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Speak to the computer: the promise and challenges of measuring secrets through computer assisted interview

Jed Friedman's picture

Markus’s previous post on the measurement of sensitive information has started the ball rolling on a major topic that we all confront in field work – accurate measurement. This is an especially acute issue for studies that investigate socially undesirable or stigmatized behaviors such as risky sexual practices or illegal activities.

A few weeks ago researchers released initial results from a major survey of contemporary American sexual practices, the 2006-2008 National Survey of Family Growth. This study conducted in-person interviews of nearly 14000 prime age men and women and yields what is believed to be the most accurate picture of sexual behavior and sexual history for the current US adult population.

One reason why these results are believed to be especially accurate is that all subjects completed sensitive portions of the interview through audio assisted computer self-interview, or ACASI. What exactly is ACASI? As the authors write, “In ACASI, the respondent listens to the questions through headphones, reads them on the screen, or both, and enters the response directly into the computer. This method avoids asking the respondent to give his or her answers to the interviewer.”

There are several perceived benefits from ACASI. These include:

1.       This method may make it easier for persons with lower literacy to complete the self-interview by listening to the questions rather than reading them.

2.       Extensive question skip patterns or branching contingent on response that may be confusing in a paper questionnaire (either self-administered or through face to face interview) are handled with ease by the computer.

3.       Questions are automatically standardized – every respondent hears the same question asked in the exact same manner.

4.       The survey can be administered in a multi-lingual setting with ease.

5.       Most germane to the topic at hand, the fact that the response no longer exists on paper with other identifying information, and/or does not need to be recorded by an enumerator, may increase the respondents’ faith in the anonymity of the exercise and result in more accurate reporting.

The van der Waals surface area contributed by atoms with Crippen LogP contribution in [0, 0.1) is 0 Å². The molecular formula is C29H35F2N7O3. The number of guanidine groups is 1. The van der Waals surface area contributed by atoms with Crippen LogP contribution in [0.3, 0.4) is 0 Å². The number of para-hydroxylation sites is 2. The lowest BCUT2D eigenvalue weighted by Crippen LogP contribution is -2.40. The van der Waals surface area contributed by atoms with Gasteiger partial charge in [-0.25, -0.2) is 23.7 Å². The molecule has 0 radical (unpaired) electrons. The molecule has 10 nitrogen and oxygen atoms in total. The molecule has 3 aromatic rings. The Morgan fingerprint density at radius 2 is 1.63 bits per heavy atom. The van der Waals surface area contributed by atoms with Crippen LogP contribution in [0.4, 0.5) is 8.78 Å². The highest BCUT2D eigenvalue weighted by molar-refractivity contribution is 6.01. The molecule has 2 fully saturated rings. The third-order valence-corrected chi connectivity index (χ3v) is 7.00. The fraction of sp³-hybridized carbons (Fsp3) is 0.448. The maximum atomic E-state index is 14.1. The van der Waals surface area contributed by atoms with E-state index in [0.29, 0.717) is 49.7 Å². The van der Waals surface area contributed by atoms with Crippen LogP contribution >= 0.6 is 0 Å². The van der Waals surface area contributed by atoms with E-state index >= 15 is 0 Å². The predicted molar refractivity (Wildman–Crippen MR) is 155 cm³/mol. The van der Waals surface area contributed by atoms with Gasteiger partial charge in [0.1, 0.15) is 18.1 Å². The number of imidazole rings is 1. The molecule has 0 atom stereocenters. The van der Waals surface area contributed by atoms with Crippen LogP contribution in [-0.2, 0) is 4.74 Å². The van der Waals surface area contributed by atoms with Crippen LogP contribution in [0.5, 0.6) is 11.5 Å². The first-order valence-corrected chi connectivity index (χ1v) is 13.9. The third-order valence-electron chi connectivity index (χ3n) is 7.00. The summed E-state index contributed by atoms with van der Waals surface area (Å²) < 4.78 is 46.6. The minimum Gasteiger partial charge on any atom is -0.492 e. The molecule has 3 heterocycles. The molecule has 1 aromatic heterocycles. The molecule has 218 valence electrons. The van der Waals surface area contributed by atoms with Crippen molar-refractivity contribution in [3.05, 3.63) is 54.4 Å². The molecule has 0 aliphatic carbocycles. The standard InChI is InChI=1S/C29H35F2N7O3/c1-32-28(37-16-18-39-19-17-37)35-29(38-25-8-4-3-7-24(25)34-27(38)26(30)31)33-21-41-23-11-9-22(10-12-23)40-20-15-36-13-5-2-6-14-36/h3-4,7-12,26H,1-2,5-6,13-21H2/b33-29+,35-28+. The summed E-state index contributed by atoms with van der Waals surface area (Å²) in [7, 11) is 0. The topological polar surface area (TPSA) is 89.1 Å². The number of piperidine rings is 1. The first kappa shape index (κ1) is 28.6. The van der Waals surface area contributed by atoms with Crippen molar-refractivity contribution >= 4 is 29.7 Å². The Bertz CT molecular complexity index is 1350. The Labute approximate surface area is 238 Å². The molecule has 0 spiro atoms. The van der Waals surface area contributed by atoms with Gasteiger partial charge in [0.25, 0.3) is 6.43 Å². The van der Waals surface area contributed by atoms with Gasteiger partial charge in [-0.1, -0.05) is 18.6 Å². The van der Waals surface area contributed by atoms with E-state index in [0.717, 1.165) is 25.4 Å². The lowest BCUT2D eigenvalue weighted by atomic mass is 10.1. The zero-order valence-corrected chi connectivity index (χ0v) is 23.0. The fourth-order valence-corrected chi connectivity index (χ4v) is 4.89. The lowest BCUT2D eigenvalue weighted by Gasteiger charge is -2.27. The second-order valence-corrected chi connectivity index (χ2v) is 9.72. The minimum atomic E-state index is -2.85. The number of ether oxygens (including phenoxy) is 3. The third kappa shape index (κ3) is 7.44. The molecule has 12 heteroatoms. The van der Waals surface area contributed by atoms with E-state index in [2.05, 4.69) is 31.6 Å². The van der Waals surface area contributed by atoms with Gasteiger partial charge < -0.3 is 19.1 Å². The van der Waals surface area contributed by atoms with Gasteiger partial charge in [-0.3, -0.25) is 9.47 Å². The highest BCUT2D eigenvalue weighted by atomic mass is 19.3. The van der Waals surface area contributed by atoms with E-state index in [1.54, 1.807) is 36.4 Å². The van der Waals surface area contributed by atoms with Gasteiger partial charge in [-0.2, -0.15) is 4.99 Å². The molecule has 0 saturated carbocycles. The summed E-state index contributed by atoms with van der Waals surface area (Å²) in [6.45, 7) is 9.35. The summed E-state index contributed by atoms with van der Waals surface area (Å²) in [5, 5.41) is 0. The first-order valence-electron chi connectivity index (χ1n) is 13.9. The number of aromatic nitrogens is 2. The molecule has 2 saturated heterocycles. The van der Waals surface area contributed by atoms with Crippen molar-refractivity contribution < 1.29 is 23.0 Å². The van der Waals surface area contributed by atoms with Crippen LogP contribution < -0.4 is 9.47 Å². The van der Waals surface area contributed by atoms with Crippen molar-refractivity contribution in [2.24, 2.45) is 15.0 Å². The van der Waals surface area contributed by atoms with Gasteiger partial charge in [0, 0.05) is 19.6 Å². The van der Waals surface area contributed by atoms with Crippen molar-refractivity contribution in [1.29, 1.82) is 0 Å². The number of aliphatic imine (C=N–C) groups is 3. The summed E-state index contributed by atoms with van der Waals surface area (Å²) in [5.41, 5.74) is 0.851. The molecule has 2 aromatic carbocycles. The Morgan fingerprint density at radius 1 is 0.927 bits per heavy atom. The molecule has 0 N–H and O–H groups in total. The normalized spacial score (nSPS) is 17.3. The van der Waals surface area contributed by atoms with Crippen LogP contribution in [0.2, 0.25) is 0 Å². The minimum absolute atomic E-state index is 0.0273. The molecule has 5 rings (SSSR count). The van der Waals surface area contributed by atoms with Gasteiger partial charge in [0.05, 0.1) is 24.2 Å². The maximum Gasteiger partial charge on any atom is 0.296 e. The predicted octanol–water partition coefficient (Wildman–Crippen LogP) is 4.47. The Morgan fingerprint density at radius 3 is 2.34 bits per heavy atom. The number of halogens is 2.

A study in the late 1990s was perhaps to first to rigorously test ACASI versus more traditional survey methods. In this study, the 1995 National U.S. Survey of Adolescent Males, respondents were randomly assigned to ACASI or to self-administered paper questionnaires.

What did the investigators find? Well, certain non-stigmatized behaviors such as male-female sexual contact were virtually the same with either ACASI or the paper questionnaire. However ACASI respondents were significantly more like to report male-male sexual contact, illicit drug use, and violent behavior. In addition, question non-response was also significantly less – only 0.5% of respondents did not answer a particular question on average versus 2.3% of those with the paper questionnaire.

Of course with this type of inquiry it’s very difficult to validate any reported results, and so higher rates of reported sensitive behaviors are generally believed to be the more accurate given the general downward response bias when anonymity is in question. For example the authors note that the rate of male-male sexual contact measured through ACASI (5.5%) is consistent with other estimates derived from adult reports of adolescent behaviors. In contrast the paper questionnaire estimates the same rate to be 1.5%

So the promise of ACASI in a setting like the U.S. is apparent. But what about in a developing country? I’m sure readers can think of many challenges that an ACASI study may confront. For starters, technological familiarity is presumably a prerequisite for ACASI, and this familiarity is far from universal. One study of ACASI in urban India found a very similar differential performance as found in the US when applied to Indian college students. However male slum dwellers had virtually the same rates of sensitive behavior reporting with either ACASI or face-to-face interview.

More generally, a recent review paper collected results from 15 studies around the developing world that focused on self-reported sexual behavior. Most of these studies contrasted face to face interview with ACASI. By and large the findings are highly inconclusive. Sometimes ACASI resulted in higher reported rates of sensitive behavior and sometimes it did not (the one fairly consistent result is that reports of any forced sex were higher in ACASI than face to face interview).

As might be expected given the technological barriers, ACASI appears to elicit greater divergences in reported rates when applied to urban respondents and those with at least a secondary education. This suggests that the day when ACASI is universally applicable may be far off.

However the world is changing rapidly. Even the most recent study in the review mentioned above is at least 3 years old. Mobile phones are more ubiquitous than ever, even in relatively remote villages. Personal digital assistants are an increasingly viable option for field interview. The technological and behavioral barriers to ACASI are falling. Will we see more widespread adoption of this technology?

All of the examples I cite relate to key public health issues. Presumably there may be potential gains from ACASI in studies of other sensitive topics such as corruption or intra-household relations. If you know of any further work along these lines, please share. We are interested to learn more, as perhaps are many of our readers.